I can vividly remember the moment that I saw my oldest son for the first time. I’m not talking about the day I first laid eyes on him when he was only 18 days old, or the next day when we brought him home, changing our lives forever. I’m talking instead about that cool November afternoon, nearly two years from the day we first met, when I began to look beyond all of my assumptions and even hopes and dreams concerning my son, and caught my first glimpse of the ‘real’ him. That was the first time I believe I truly met my son, as I started to let go of who I thought he was and would become and began to fully embrace the adventure of discovering who God had uniquely made him to be.
Not Made in My Image
No two adoption journeys are exactly the same, but many adoptive fathers encounter similar questions and challenges as we grow into our role. So much of an adoptive parent’s experience is identical to that of any other parent. And yet, adoption offers a few ‘extras’ that come with parenting a child that claims so much of us but does not share our genetic fingerprint.
For some adoptive parents, maybe especially adoptive dads, one such ‘extra’ is the temptation to assume or even secretly desire that our children – especially sons – will grow to resemble and reflect us in many different ways. We dream that they will share our same likes and dislikes, our same habits and traits, even our same quirks and mannerisms. In some ways we dream that our kids will be a “mini-me” of sorts – a scaled down version of ourselves.
Certainly there is nothing unnatural in wanting to share our experiences, interests and passions with our kids, nor is it the least bit wrong to hope our children will take the best personal traits we have to offer. But I have come to realize that in some ways I secretly hoped my son would become a complete ‘mini’ version of me. I wonder if I am alone. I wonder too if this is somehow more of a temptation for adoptive dads, if only because we know so well that our children were at one time strangers to us in every sense of the word. Perhaps it is subconscious and subtle, as if somehow a deep longing for a visible and tangible connection to a child who holds an indescribable claim on us. Maybe this was simply my way of laying claim to him so as to reassure myself, if not also to convince others, that while he is not “of me” he is certainly all “mine.”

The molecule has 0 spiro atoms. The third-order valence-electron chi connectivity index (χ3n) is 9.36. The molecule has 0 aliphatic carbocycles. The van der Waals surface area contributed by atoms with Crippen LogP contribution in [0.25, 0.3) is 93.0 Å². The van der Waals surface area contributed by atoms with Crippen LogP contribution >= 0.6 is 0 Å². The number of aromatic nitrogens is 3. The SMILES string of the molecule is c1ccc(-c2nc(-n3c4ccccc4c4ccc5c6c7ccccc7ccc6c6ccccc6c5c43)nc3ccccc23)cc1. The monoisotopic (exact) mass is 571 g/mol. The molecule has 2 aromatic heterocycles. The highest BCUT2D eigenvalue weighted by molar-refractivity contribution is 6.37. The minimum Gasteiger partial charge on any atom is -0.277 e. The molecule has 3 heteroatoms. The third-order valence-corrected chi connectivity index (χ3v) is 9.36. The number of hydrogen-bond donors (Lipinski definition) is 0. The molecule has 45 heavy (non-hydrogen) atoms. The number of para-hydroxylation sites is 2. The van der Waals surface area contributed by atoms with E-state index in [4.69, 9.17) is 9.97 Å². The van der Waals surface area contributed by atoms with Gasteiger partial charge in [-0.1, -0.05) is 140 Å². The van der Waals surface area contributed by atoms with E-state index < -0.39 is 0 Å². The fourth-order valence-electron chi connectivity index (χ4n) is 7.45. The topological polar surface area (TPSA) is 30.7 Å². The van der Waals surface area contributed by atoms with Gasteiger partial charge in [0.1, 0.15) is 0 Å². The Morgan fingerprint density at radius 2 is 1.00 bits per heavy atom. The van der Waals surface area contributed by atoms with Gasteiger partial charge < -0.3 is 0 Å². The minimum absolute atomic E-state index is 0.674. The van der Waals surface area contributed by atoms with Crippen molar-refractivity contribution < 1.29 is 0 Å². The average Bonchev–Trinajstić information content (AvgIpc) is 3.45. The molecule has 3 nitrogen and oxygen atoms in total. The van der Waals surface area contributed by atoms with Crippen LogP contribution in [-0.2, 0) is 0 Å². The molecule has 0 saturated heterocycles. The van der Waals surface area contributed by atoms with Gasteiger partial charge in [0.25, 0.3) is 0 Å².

So there I was on that cool November afternoon in the front yard with my son, then just two years old, eager to engage him in a right of passage for all fathers and sons – a game of catch. I had long dreamed of passing on to him my lifelong love of football and I had recently purchased a junior sized football emblazoned with the University of Alabama logo. I was convinced it would appeal to both of us – me being a lifelong Alabama football fan and my son being an animal lover and thus naturally attracted to the team mascot, Big Al the elephant. It was yet another subtle sign that he and I were clearly meant to be. Despite the fact that he was adopted he was after all “my” son, and I had no doubt he would develop many, if not most, of the same likes and loves as me. In my mind the formula was simple: I would show him the world as I saw it and as I experienced it, and he would come to see it and experience it in much the same way.
So I stood five yards away from him and raised the football and called out to him “Here, catch.” But instead of raising his hands ready to catch the ball, he held out one hand signaling for me to stop and replied, “Wait Daddy, I need to go get my Santa bag.” With that he disappeared inside the house only to return seconds later with a decorative Santa Claus door hanger draped over his shoulder and a huge smile on his face. He then put out the other hand as if to indicate “Now I’m ready.” I was stunned – and so too were the football gods.